The more sustainable solution? Water-based inks.
Water-based inks use water as the main solvent in carrying pigment, which allows for the inks to be sharp and vibrant, making it much easier to extract, produce and better for the environment. With water-based screen printing, the inks used are thinner and more transparent than other types of printing dyes and, in comparison to plastisol ink, water-based dyes penetrate deeper into fabric, resulting a softer and more breathable print, not crumbling when the t-shirts are scrunched up. According to Bristow (2021) making use of water-based inks and organic cotton for your apparel allow for deeper absorption into the fabric, increasing wearability and product longevity, driving further within the eco-friendly nature of the dye.
While water-based inks are the more sustainable screen-printing option, it has its limitations.
Cottons only: The problem with water-based screen printing is that you cannot print on 100% polyester. This is because when water hits polyester, it creates a film on top of the fabric that keeps the ink from seeping in. Instead, here at ICON, we use 100% organically sourced cotton for your garments. For more options, check out our catalogue of apparel here.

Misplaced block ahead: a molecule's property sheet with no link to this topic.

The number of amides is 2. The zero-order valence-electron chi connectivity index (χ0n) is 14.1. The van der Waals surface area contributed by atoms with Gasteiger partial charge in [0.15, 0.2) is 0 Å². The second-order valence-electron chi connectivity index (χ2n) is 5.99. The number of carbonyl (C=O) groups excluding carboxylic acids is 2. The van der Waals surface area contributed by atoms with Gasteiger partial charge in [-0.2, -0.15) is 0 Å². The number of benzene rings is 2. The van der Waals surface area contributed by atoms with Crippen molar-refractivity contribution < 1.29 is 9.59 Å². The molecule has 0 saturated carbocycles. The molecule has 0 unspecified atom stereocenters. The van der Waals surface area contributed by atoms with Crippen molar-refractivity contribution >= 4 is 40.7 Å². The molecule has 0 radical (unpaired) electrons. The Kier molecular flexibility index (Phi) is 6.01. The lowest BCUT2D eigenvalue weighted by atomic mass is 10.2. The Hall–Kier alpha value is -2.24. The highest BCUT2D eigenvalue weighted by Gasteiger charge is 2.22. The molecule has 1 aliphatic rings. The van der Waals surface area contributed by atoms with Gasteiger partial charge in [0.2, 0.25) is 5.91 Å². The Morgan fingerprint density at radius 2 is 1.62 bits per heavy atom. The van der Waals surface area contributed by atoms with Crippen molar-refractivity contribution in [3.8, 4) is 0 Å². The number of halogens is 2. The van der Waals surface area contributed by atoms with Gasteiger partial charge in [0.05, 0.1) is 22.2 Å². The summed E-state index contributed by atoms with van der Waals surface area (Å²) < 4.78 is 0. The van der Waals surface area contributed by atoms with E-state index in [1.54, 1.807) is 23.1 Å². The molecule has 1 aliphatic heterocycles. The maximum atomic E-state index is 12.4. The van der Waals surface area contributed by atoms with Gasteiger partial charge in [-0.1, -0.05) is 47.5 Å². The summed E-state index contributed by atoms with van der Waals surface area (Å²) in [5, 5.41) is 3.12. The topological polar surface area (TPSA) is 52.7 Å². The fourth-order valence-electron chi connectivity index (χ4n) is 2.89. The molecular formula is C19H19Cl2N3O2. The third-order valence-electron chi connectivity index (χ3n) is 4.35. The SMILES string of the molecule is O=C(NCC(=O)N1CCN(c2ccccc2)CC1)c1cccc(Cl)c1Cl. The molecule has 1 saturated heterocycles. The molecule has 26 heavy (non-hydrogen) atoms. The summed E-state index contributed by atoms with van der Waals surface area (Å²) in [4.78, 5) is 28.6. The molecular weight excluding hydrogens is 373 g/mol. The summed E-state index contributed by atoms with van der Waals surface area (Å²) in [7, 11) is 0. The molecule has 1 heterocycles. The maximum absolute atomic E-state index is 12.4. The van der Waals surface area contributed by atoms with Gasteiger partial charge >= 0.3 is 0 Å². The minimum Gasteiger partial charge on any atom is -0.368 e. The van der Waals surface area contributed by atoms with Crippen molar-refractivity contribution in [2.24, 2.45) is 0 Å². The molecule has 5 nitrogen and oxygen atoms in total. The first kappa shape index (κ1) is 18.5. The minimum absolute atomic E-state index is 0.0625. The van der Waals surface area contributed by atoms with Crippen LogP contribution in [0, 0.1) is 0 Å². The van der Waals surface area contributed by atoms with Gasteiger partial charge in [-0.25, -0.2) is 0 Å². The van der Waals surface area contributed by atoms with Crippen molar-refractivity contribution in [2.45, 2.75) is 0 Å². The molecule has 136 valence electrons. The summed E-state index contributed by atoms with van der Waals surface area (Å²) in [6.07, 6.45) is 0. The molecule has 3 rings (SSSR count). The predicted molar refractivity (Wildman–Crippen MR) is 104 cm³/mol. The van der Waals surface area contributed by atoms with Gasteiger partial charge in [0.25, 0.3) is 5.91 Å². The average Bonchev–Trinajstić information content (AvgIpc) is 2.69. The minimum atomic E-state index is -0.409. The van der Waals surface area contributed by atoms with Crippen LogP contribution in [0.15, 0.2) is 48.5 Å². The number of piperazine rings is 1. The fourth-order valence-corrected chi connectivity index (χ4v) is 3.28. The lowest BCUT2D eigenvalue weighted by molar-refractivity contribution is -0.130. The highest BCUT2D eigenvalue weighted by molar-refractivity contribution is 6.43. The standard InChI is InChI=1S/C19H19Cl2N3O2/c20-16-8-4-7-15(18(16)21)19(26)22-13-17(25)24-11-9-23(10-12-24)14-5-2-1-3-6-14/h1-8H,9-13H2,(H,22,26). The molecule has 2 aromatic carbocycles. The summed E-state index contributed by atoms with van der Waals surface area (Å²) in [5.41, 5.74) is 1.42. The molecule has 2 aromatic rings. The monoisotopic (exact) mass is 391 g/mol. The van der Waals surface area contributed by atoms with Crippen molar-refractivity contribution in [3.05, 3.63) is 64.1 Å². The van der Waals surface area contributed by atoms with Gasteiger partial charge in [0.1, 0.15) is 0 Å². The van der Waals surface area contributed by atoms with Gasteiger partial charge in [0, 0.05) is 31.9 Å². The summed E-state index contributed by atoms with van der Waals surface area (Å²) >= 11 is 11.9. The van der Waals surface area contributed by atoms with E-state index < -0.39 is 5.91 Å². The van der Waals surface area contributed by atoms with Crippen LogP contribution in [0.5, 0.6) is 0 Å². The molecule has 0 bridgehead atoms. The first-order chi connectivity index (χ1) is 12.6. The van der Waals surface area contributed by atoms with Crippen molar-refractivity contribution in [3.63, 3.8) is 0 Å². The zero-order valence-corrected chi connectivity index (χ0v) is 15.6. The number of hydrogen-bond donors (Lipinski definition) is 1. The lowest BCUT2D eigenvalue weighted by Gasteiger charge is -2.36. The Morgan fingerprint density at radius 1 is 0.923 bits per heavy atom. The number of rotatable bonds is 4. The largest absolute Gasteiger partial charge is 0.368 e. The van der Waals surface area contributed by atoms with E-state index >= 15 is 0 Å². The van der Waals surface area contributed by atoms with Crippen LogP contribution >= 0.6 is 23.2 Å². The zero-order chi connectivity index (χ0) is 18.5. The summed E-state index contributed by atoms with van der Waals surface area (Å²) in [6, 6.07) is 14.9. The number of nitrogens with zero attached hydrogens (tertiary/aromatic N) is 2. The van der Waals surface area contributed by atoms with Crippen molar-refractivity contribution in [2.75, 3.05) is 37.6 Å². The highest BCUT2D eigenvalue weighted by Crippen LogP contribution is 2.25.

Know your dyes: There are all sorts of water-based inks, from high solids water-based inks, which are excellent for stretchy fabrics, to discharge inks, which works through a bleaching process where the colour of the ink replaces the shirt’s colour. Look for dyes that are made from natural, sustainable materials and these dyes work just as effectively as synthetic dyes, but are much better for our planet.
At ICON, we pride ourselves as pioneers in sustainable screen-printing industry. Want to find out more? Click here to get an instant quote or email us at email@example.com and someone from our team will get in touch.